Ai Weiwei

This Week in Film: Ai Weiwei (Never Sorry), Joffrey (Mavericks of American Dance), Deranged, Ward's Island Picnic, and what's new in DVD & BluRay

This Week in Film rounds up noteworthy new releases in theatres, as well as key DVD / Blu-Ray releases, festivals, and other cinema-related events happening in Toronto.


Ai Weiwei: Never Sorry (TIFF Bell Lightbox)

Every society needs a revolutionary figure - especially China right now - and it isn't often that the figure should be an artist. It's nothing new for artists to promote radical and revolutionary thought in their work; the impetus for working at all is typically derived from some sort of lack in his or her experience of the world. But it's something quite new for an artist to be this successfully incendiary on an international level. Ai Weiwei, the artist, represents the best case of political art-making. On the other hand, the film - intentions commendable as they are - only functions to expose his work to a Western middle-class who's been ignoring him up until now, in a sugar-coated and safe manner that feels entirely at odds with the subversive nature of his work. It's essentially a thrilling prison break (see also: The Cove) that pushes the Twitter factor as shorthand for contemporary insight.

Joffrey: Mavericks of American Dance (Bloor Hot Docs Cinema)

The Joffrey Ballet is considered to be the first "truly American dance company." They combine traditional ballet with modern dance, and perform to pop and rock music instead of the standard Tchaikovsky or Lully. For those who saw First Position last week, this is a chance to see a different level of dance; perhaps an imagined twenty-years-later sequel for the players in that film. Joffrey plays like the American version of Frederick Wiseman's epic observational, La Danse - The Paris Opera Ballet, and has as its subject the organization that inspired Robert Altman great, late film, The Company.

Deranged (Cineplex Odeon Yonge & Dundas)

Read this, and tell me if you've seen it before: "Just before dawn, gruesomely skeletal bodies surface on the Han River. The cause of death is determined to be a mutant parasite--a hairworm--that brainwashes its hosts." Okay, so it's not exactly the same thing as Bong Joon-ho exemplary monster movie from 2006, The Host (there isn't any brainwashing in that one, as I recall). But come on. It's not like this is getting any kind of wide release or anything, but rather getting essentially the same obligatory opening as your weekly Bollywood title at Yonge & Dundas. Even the movie poster is a rip-off, if you care to seek them out and compare.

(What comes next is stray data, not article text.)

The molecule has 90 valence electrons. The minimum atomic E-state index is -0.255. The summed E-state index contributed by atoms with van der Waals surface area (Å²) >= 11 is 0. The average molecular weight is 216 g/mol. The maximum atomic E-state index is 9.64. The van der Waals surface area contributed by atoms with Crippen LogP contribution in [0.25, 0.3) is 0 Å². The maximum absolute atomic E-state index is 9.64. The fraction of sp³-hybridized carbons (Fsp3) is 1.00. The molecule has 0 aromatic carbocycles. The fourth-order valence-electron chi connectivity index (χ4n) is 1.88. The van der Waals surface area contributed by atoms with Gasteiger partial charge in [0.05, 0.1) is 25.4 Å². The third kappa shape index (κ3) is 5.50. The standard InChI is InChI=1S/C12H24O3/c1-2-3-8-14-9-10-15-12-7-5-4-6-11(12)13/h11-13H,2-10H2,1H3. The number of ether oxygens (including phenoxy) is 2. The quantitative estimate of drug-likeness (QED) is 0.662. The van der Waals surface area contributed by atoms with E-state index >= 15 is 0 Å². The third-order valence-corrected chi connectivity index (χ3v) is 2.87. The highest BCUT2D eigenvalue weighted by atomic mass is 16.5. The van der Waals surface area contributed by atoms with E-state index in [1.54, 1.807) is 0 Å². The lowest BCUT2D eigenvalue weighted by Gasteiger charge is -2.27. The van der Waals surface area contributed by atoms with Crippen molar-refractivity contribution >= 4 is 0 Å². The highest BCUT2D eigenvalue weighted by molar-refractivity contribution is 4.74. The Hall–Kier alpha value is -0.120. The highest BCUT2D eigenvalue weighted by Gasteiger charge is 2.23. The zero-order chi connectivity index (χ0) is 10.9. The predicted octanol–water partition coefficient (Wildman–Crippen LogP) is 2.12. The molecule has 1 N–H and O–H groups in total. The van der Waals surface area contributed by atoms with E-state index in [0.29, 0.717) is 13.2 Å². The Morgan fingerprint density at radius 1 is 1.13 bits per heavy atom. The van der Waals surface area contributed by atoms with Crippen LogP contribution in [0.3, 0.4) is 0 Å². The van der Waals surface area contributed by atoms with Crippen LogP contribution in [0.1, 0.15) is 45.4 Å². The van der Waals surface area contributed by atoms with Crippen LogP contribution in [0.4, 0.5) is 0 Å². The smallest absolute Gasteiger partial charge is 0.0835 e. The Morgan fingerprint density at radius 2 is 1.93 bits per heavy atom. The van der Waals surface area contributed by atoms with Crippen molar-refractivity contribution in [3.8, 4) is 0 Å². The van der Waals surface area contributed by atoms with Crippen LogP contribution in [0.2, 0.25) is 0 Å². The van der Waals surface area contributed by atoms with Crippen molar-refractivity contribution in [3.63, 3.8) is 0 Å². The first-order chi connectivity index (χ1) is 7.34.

Also in theatres this week:

  • Kyaa Super Kool Hain Hum (Cineplex Odeon Yonge & Dundas)
  • Step Up Revolution (Cineplex Odeon Yonge & Dundas)
  • United States of Africa (Bloor Hot Docs Cinema)
  • The Watch (Carlton, Scotiabank)


For recommendations on what to catch at Toronto's rep cinemas this week, check out This Week in Rep Cinema.


LIFT and Images Festival Present: Ward's Island Picnic & Screening (Saturday, July 28 from 3PM - 10:30PM)
To celebrate this year's Tom Berner Award winner Milada Kovacova, LIFT and Images Festival (who are also celebrating their 30th and 25th anniversaries, respectively) have organized an all-day event of "games, food, suds, and good times in great company." The Tom Berner Award was created in 2002, and recognizes individuals who provide "extraordinary support for independent filmmaking" in Toronto. Along with this year's winner, 16mm films by past winners Phil Hoffman, Mike Hoolboom, Roberto Ariganello, Sebastjan Henrickson, and more will be shown on the island at dusk, or approximately 9PM. The film component of the event is free, but be sure to bring the $7 return fee for the ferry, and cash for food and bar.


360 Screenings (Wednesday, August 15th from 7PM - 11PM)

360 Screenings provides a fully immersive experience by combining a screening of a film and live performance. The film being shown is only revealed on the night of the screening, while the locations (typically Toronto heritage buildings) are unveiled just 24 hours prior. Once you step through the door, however, no detail is forgotten. You're intended, and encouraged, to interact fully with your surroundings and its decorations--both chosen to complement the chosen film. The series' first screening earlier this year, Ghost, was met with rave reviews for its mix of performance theatre and murder mystery. It's an innovative, and almost intuitive, way to experience a film, and worth the hefty $60 price tag. As for what will be shown on August 12th? The info is kept tightly under wraps, with the only info coming at the above video's end, with the disclaimer that the film is rated R--well, that narrows it down.


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